Monstera Deliciosa is one of the most popular foliage plants for the home. The name Deliciosa refers to the delicious fruits that the plants produce when they mature.
Once a week in Summer, every 14 days in Winter. Always check soil before watering to see that the surface is dry.
Feed every 3 weeks in Spring and Summer with liquid house-plant food.
Re-pot in Spring into pots one size larger, using potting compost. When pot is large enough, top dress 2-3 inches of soil.
Propagate from cuttings with at least 2 leaves, in Spring. Plant in 4 inch pot containing equal parts moistened mixture of peat moss and sand. Cover with plastic bag and keep warm. Place it in bright filtered light. Propagation can also be done by air-layering, stem sections with a leaf or from seeds sown in a heated propagator.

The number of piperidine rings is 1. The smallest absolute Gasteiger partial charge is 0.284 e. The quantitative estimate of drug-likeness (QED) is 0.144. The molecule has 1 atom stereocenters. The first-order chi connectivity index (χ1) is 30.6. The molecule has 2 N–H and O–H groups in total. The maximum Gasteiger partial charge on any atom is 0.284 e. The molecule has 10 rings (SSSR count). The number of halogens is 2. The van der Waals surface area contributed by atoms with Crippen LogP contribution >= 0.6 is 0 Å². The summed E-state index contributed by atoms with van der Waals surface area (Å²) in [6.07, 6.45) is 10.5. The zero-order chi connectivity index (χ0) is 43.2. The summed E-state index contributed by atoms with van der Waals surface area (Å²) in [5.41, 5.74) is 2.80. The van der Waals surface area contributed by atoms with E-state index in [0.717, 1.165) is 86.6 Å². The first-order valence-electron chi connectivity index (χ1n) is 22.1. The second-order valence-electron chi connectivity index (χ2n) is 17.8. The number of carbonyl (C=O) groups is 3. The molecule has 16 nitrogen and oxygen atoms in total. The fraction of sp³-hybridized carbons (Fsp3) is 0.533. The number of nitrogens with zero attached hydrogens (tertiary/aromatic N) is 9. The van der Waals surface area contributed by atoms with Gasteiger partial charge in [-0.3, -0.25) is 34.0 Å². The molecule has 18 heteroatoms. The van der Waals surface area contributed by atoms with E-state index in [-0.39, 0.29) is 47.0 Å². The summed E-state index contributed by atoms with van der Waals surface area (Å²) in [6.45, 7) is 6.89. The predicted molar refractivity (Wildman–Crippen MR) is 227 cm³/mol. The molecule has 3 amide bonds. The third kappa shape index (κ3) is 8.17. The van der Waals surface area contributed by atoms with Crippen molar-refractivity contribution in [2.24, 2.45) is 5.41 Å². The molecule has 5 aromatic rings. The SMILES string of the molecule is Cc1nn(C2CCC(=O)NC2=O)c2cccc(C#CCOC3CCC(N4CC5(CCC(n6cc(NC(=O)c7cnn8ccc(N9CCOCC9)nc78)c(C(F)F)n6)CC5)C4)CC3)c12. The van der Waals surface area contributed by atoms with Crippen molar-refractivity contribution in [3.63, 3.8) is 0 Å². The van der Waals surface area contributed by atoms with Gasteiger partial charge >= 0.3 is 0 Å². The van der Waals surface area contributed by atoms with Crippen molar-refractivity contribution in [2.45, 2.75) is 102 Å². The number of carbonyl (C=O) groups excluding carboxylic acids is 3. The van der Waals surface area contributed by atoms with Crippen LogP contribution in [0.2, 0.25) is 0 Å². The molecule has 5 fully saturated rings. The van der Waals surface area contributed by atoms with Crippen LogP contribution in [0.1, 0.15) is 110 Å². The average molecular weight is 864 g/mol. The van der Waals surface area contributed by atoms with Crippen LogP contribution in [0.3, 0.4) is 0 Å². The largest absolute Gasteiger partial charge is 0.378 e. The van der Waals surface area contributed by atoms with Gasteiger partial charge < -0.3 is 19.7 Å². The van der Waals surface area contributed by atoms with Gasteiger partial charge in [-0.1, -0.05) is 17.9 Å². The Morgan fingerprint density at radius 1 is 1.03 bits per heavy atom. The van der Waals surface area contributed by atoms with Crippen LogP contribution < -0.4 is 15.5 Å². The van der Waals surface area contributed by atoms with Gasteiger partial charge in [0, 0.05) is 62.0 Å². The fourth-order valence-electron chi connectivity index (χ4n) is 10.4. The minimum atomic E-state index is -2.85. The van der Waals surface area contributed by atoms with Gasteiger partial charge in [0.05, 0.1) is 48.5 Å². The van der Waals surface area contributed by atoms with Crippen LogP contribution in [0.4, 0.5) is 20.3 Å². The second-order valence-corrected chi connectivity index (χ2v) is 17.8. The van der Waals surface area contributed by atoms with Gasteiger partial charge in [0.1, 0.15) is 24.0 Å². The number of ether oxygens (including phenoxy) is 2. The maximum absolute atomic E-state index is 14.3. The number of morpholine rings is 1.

Give Monstera good light but not direct sunlight. Guide the aerial roots into the soil or wind them around the stem. Keep them warm and moist.
Cut tops of tall plants to limit their growth.
Monstera plant should develop holes in its leaves. If it doesn't, the site may be too dark or the air may be too dry. Do not cut the long aerial roots, they enable the plant to take more moisture and nutrients. The plant dislike cold draughts and excess water. If the leaves are beaded with moisture the compost is too wet.
In hallways, in dining room, in office and in conservatory.
Moderate to high.
Soil-based potting mixture.
Most plant cells look like little boxes full of green disks. The disks are called chloroplasts. Other organelles inside a plant cell include a nucleus (where the DNA is kept), a large central vacuole (where water and other materials are stored) and a complex internal skeleton or cytoskeleton made of various proteins.